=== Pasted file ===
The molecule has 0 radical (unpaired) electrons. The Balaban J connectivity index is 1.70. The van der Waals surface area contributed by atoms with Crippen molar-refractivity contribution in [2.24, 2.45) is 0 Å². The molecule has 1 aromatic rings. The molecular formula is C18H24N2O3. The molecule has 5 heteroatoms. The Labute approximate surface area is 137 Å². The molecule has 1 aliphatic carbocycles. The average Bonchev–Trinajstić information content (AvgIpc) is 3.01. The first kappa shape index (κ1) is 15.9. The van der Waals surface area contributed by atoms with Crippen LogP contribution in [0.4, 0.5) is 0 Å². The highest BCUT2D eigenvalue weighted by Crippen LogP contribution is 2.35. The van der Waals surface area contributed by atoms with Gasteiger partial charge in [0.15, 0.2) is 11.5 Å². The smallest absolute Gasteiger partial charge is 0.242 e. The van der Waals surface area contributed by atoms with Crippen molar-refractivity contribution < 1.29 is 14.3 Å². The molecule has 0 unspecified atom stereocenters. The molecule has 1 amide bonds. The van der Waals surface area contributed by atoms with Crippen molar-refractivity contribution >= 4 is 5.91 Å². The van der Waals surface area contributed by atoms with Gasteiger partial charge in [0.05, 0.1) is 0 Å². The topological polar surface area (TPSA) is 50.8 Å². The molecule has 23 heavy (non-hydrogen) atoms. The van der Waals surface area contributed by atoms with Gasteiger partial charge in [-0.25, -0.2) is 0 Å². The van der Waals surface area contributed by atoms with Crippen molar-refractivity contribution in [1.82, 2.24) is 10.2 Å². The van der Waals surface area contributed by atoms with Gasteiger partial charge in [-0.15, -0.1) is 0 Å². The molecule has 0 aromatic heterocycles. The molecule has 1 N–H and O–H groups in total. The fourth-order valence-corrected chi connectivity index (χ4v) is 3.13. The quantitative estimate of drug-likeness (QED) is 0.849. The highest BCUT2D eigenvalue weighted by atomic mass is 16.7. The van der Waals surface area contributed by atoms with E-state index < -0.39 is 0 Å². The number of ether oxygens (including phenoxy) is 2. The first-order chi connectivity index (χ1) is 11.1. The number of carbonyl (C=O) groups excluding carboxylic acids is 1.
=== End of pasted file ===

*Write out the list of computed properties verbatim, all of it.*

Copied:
The molecule has 0 radical (unpaired) electrons. The Balaban J connectivity index is 1.70. The van der Waals surface area contributed by atoms with Crippen molar-refractivity contribution in [2.24, 2.45) is 0 Å². The molecule has 1 aromatic rings. The molecular formula is C18H24N2O3. The molecule has 5 heteroatoms. The Labute approximate surface area is 137 Å². The molecule has 1 aliphatic carbocycles. The average Bonchev–Trinajstić information content (AvgIpc) is 3.01. The first kappa shape index (κ1) is 15.9. The van der Waals surface area contributed by atoms with Crippen LogP contribution in [0.4, 0.5) is 0 Å². The highest BCUT2D eigenvalue weighted by Crippen LogP contribution is 2.35. The van der Waals surface area contributed by atoms with Gasteiger partial charge in [0.15, 0.2) is 11.5 Å². The smallest absolute Gasteiger partial charge is 0.242 e. The van der Waals surface area contributed by atoms with Crippen molar-refractivity contribution < 1.29 is 14.3 Å². The molecule has 0 unspecified atom stereocenters. The molecule has 1 amide bonds. The van der Waals surface area contributed by atoms with Crippen molar-refractivity contribution >= 4 is 5.91 Å². The van der Waals surface area contributed by atoms with Gasteiger partial charge in [0.05, 0.1) is 0 Å². The topological polar surface area (TPSA) is 50.8 Å². The molecule has 23 heavy (non-hydrogen) atoms. The van der Waals surface area contributed by atoms with Gasteiger partial charge in [-0.25, -0.2) is 0 Å². The van der Waals surface area contributed by atoms with Crippen molar-refractivity contribution in [1.82, 2.24) is 10.2 Å². The van der Waals surface area contributed by atoms with Gasteiger partial charge in [-0.15, -0.1) is 0 Å². The molecule has 0 aromatic heterocycles. The molecule has 1 N–H and O–H groups in total. The fourth-order valence-corrected chi connectivity index (χ4v) is 3.13. The quantitative estimate of drug-likeness (QED) is 0.849. The highest BCUT2D eigenvalue weighted by atomic mass is 16.7. The van der Waals surface area contributed by atoms with E-state index < -0.39 is 0 Å². The number of ether oxygens (including phenoxy) is 2. The first-order chi connectivity index (χ1) is 11.1. The number of carbonyl (C=O) groups excluding carboxylic acids is 1.